It was a room of cloying Granny hugs and cheek pinching aunties wiping away big sobbing tears. It was the best room and on the large pine table Granddad lay still, tucked into his satin lined oak box quiet dead in his Sunday best bib and tucker.
The room was dark and stale. Full of heavy furniture and heavy hearts. He wasn’t old but then, to me at the age of three he seemed positively antique. All leathery and worn out with too much fresh air and hard physical work.
I was lifted high for my peek.
“Give the lad a look!”
I tensed my body like a plank, as toddlers do, and cried for my mother who was crying for her dead father.
Uncles chatted softly and I was the subject of too much Uncly head patting.
I wriggled free and darted from the best room and it’s dreary cold gloom and ran towards the bright outside light and clean air, alive with promise and free from death’s grimace.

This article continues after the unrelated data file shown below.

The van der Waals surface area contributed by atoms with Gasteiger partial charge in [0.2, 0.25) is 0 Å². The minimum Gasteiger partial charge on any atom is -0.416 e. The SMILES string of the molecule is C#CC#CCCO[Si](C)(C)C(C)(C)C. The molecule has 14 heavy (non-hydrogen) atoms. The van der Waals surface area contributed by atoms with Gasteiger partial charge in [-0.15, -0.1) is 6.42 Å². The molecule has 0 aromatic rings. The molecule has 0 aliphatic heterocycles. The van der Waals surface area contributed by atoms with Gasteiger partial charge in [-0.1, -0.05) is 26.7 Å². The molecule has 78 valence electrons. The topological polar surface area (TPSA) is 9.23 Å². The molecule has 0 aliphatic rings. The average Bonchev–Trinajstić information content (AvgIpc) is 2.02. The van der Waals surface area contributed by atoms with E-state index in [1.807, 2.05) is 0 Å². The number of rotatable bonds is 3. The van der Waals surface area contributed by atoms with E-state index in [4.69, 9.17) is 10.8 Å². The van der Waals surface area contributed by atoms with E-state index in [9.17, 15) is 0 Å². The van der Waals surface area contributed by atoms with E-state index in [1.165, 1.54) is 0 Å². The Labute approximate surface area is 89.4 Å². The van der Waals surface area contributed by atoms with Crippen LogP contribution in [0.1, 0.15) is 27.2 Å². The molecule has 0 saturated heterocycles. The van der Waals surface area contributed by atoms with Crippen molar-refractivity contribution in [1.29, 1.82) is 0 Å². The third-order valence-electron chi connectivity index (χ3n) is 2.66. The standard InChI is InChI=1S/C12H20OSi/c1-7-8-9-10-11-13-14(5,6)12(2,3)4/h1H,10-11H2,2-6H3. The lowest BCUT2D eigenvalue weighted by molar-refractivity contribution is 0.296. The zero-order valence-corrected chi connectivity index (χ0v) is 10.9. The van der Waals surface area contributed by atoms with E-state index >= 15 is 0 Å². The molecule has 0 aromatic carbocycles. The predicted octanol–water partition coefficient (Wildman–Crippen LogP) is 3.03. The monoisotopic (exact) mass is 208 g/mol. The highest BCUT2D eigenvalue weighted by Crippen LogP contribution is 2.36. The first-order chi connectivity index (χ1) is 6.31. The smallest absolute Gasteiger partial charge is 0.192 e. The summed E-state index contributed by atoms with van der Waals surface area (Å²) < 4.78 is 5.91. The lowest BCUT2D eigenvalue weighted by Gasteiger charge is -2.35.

I escaped into the orchard to eat until fit to burst, the green unripe pears squirming in my tummy like wriggly caterpillar soup.
A search party of older cousins dragged me back to the old house. My mother fussed and cleaned me up. Spitting into a hankie to wipe my face clean of pear juice.
Then all the women and snot-tripping younger children lined up in front of the house like servants for a photograph as my Dad and Uncles carried Granddad out.
His coffin was closed. I never did get that last peek. I remember him on the tractor and of hay fights in Summer, not a corpse in a box in a dank room.
We watched the hearse creep along the lane and down the Glen until out of sight past the rhododendrons where the foxes lived.
Then, Granny led everyone indoors to make mountains of sandwiches and kettles of tea in readiness for the returning men.